When people go back to an existing environment, they tend to revert to old habits. You want visual cues, signage and other indicators around the office to remind employees and visitors to be considerate of other’s private/personal spaces.
As workers are welcomed back to offices this week, we’d like to highlight some tips to allow for a smooth transition. Here are our ideas for you to consider as you open your office:
Visual cues for physical/social distancing
- Add visual markers on the floors indicating six-foot distancing.
- Waiting areas should have markings on floors indicating places to stand to maintain adequate distance.
- Add floor markers for cueing areas like at elevators, stairwells, copiers, restrooms, doorways, etc.
- Hallways, corridors, and walkways should indicate two-way traffic direction with a center line and arrows on floors indicating direction to prevent crossing of paths, just like a roadway.
- Implement one-way direction for narrow corridors.
- Remind employees to stay aware when walking through the office – no reading or checking phones to prevent “collisions.” Even better, leave your phone at your desk if you need to walk through the office.
- Entrances to private offices and all open office/cubicle areas should have tape on the floor to remind of physical distancing.
- Keep in mind that even if seats in cubicles/workstations are more than six feet apart, when people walk to or from their desks, they need to adjust their path to maintain adequate distancing.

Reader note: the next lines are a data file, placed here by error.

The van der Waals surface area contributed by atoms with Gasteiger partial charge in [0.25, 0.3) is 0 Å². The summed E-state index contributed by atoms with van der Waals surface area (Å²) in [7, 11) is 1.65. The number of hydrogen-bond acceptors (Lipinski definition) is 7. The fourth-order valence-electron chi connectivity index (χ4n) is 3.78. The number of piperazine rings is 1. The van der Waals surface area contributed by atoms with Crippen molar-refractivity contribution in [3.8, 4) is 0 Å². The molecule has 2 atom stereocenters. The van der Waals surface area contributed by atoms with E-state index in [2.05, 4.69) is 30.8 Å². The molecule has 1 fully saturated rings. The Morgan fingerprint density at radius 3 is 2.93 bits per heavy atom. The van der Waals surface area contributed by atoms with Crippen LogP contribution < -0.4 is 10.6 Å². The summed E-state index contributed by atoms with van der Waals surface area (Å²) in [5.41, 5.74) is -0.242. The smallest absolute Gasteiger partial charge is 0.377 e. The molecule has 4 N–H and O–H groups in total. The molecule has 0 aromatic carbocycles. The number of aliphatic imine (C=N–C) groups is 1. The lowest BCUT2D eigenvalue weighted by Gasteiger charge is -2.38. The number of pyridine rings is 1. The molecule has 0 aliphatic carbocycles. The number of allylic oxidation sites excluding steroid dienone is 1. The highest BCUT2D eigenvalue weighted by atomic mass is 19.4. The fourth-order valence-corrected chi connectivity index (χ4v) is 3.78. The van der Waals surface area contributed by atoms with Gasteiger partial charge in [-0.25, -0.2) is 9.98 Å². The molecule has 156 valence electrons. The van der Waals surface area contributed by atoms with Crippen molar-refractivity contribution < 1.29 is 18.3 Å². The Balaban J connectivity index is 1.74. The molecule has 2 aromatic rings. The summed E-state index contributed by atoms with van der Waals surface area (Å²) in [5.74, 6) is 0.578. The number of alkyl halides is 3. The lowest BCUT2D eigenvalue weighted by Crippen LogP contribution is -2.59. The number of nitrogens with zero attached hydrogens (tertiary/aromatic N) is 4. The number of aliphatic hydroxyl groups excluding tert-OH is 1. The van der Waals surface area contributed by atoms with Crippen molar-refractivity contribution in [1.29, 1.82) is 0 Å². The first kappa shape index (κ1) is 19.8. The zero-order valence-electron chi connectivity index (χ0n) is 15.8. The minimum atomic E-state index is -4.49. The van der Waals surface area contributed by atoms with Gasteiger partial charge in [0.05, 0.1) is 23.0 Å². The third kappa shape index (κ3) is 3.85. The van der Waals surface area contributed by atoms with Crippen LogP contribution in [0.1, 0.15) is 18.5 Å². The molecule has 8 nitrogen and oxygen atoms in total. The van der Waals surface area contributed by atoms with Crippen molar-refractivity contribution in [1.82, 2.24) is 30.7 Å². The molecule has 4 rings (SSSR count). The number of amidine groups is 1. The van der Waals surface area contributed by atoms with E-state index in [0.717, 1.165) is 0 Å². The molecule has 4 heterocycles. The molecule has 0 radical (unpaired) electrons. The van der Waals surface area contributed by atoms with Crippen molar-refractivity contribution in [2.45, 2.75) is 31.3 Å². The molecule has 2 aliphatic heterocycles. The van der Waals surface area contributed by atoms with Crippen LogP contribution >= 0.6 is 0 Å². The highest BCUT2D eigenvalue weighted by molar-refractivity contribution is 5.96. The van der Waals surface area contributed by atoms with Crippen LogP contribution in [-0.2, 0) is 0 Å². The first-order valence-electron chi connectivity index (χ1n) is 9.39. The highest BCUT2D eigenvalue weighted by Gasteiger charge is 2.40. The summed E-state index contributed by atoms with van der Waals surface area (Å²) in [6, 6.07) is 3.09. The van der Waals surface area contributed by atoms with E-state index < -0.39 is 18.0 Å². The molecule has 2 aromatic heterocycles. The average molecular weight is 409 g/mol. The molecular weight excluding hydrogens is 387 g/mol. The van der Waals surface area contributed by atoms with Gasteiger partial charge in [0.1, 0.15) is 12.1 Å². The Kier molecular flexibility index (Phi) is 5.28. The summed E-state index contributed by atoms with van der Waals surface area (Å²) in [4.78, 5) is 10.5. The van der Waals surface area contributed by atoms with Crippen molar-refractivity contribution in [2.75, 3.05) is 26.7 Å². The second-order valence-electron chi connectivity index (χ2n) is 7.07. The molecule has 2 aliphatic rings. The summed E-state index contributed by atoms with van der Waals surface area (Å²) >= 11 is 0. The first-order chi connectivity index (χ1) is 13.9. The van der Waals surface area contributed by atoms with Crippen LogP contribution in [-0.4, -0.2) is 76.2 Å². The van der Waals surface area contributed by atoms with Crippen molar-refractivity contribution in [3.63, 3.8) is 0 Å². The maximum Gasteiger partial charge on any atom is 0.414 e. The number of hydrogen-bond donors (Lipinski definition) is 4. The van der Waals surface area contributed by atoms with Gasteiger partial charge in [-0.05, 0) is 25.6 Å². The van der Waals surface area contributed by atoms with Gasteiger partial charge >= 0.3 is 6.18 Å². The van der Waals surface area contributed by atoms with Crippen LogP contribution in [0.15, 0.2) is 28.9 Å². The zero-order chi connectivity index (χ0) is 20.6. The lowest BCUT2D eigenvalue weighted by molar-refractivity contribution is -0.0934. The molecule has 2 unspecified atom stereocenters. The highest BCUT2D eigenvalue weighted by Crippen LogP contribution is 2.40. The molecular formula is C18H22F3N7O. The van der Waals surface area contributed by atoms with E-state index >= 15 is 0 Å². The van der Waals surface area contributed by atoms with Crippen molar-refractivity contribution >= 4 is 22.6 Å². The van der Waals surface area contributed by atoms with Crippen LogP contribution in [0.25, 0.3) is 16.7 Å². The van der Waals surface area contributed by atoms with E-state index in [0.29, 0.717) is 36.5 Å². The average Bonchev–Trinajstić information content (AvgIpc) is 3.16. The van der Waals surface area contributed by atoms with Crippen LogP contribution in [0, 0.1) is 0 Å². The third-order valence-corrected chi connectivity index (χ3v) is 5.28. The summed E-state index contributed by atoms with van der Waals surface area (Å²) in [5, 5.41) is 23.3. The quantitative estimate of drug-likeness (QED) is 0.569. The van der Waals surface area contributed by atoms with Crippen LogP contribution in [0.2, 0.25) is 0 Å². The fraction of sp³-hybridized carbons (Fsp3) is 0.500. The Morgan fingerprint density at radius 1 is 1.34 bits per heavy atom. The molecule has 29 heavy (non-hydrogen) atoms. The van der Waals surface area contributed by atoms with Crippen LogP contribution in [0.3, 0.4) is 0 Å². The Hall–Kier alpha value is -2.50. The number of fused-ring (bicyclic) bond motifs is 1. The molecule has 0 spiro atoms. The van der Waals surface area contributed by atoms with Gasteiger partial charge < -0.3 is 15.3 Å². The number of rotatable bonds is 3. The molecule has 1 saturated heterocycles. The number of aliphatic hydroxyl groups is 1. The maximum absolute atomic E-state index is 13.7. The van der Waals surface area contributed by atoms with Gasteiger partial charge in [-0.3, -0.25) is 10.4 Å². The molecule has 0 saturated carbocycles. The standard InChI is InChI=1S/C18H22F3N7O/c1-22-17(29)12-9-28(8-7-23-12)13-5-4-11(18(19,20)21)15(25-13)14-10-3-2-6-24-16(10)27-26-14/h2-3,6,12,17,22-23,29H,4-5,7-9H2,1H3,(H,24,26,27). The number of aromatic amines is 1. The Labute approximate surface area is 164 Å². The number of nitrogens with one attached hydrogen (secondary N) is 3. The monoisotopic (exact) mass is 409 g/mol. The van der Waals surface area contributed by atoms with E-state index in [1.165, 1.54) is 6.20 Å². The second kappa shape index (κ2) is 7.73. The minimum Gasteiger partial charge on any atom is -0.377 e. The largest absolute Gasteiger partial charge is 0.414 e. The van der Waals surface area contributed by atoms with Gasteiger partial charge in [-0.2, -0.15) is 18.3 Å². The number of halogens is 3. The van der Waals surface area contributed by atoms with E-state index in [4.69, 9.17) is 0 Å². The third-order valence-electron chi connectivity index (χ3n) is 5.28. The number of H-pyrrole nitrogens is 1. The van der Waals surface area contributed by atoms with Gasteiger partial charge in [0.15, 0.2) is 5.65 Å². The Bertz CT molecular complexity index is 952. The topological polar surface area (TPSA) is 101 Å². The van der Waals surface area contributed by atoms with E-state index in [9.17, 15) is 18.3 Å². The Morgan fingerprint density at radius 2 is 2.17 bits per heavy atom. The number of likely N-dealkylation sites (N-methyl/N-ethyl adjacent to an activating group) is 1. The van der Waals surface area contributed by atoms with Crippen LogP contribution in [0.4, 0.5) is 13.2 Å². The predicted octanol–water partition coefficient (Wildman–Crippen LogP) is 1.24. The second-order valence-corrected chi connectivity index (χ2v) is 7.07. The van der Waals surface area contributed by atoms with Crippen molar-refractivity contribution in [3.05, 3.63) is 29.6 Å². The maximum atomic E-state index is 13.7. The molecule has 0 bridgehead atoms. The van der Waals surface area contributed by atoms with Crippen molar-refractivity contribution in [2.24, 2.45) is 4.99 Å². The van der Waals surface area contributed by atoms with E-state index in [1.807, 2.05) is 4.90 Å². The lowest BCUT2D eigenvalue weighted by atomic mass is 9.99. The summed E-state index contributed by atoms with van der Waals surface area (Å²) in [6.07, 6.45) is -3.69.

- Have protocols for use of restrooms and indicators on how to use them – limiting the number of people allowed in a restroom at one time, how to get in and out of the restroom, using toilets and sinks. You want to create as much of a touch-less environment as possible with soap, paper towels and hand sanitizer available.
Need help with signage? Click here to download our health safety signage toolkit.
Identify “high touch” areas and safety protocols
- Indicate protocol for cleaning equipment after each use and have hand sanitizer nearby.
- Use a pen or key to push buttons on “high touch” areas.
- Coffee machines and pots, microwaves, printers, copiers, computers, devices, conference rooms, bathrooms, appliances, door handles, railings, etc.
- Have a cleaning schedule and log to make sure all “high touch” areas are regularly cleaned.
- Remove guest chairs in waiting areas and private offices.
- Discourage use of collaborative counters, tables, seating arrangements.
- Chairs should be minimized and placed six feet apart – remove chairs that are not to be used.
- Libraries and common resource areas should have sanitizer for use after touching materials.
- Turn on lighting during the day so people do not have to touch light switches.
- When using communal refrigerators, employees should know that there is a risk of others touching containers.
- Water fountains, ice machines and coffee machines should be turned off.
- Provide a sign up sheet for time slots to use cafe/eating spaces.
- Regularly clean “high touch” surfaces, including:
- All handles (doors, cabinets, refrigerator, dishwasher, coffee pots, faucet)
- All buttons/switches (copier, printer, coffee, microwave, lights, elevator)
- Counter tops, tables, and sinks
- Bathroom fixtures, toilets
- Remove phones, computers, remotes, and equipment from communal spaces.
- No communal food, candy dishes, group catering, potlucks, or sharing of food.
- Close smoking areas or at a minimum indicate six-foot distance on ground.
- Verify all workstations are more than six feet apart. Relocate employees or reconfigure workstations to accommodate physical distancing.
- Place a physical barrier between staff if desks are less than six feet apart.